Carefully check the roots by tilting the pot over. Your plant should slide right out just enough to get a good look at the roots. If the roots are indeed mushy and rotting, carefully remove your plant from the pot and wash off the old soil. Trim any rotten roots. If you remove a significant amount of roots, you might also need to prune some leaves of the plant to encourage new root growth. Re-pot the plant in a clean and dry pot with fresh soil.


The Symptoms: Leaves shedding occasional is a natural process as the plant ages, especially if the plant is moved around often. However, if new foliage drops frequently, that’s when you should take notice.

The Solution: Dropping leaves is a tricky plant problem caused by several factors, including low humidity, over watering, or under watering.  This can also be caused by an overgrown plant living in a small pot (in which case, repotting to a larger pot would fix the problem), or even extremely hot or cold temperatures (or a sudden change in temperature surrounding the plant). 

Create a watering schedule that allows enough time between each watering for two inches of soil to dry out. If humidity is an issue, it’s nothing misting or a pebble tray can’t fix. Lastly, you might want to reconsider the plant’s placement in the home. Is it placed in an air-conditioned room, or maybe it was placed near an appliance that overheats? Place the plant in a neutral space with enough direct or indirect sunlight, whichever is more conducive to its plant type.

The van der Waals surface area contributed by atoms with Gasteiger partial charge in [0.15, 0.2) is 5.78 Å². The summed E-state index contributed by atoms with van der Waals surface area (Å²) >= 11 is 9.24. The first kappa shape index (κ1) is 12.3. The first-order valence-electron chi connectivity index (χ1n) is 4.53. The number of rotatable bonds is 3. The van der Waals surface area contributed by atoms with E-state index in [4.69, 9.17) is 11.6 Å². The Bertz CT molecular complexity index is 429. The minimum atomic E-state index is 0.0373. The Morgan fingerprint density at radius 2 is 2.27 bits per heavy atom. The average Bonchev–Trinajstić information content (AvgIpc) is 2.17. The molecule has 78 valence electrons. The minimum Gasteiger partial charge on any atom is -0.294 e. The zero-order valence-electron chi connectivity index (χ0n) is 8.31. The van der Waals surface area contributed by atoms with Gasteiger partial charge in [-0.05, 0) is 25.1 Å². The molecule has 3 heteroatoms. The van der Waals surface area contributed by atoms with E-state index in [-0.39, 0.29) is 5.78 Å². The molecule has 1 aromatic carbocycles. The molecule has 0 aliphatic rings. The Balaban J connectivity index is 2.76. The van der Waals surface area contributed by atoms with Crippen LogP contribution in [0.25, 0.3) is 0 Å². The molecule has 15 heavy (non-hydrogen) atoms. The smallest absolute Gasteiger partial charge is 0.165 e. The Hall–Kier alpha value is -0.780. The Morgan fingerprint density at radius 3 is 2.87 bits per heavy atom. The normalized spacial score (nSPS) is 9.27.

The Symptoms: Leggy plants are characterized by long stems with sparse foliage and little to no flowers, often seen with seedlings.

The Solution: Light, and adequate amounts of it! Your plant generates energy from light through photosynthesis to create bigger foliage or grow flowers. Research your plant to find out just how much light it needs, then move it towards a well-lit spot with enough sunlight, or invest in a grow light. Learn more about grow lights here with a guide on how to choose the best grow light for your space and plant needs. 

Pruning leggy plants with heavy leaves on top, especially on herbs like basil, can cultivate growth and redistribute the plant’s energy. Eventually, the plant will grow a sturdier stalk and stunted leaves will grow bigger.  


The Symptoms: Is your plant leaning towards a light source, maybe a window, or is it lopsided because of how it’s growing in the pot? 

The Solution: If you answered yes to the former, your plant is stretching towards a light source because it isn’t getting enough sun. Find a spot indoors near a south-facing window to place your plant. If a space isn’t an option indoors, consider bringing your plant outdoors a couple times a week or purchase a grow light

The latter can be solved by propping up the plant with a rock, tying it to a support beam, or a more attractive solution could be using a stackable plant pole for it to lean on. Consider rotating your plant every few hours to make sure it gets equal amount of light!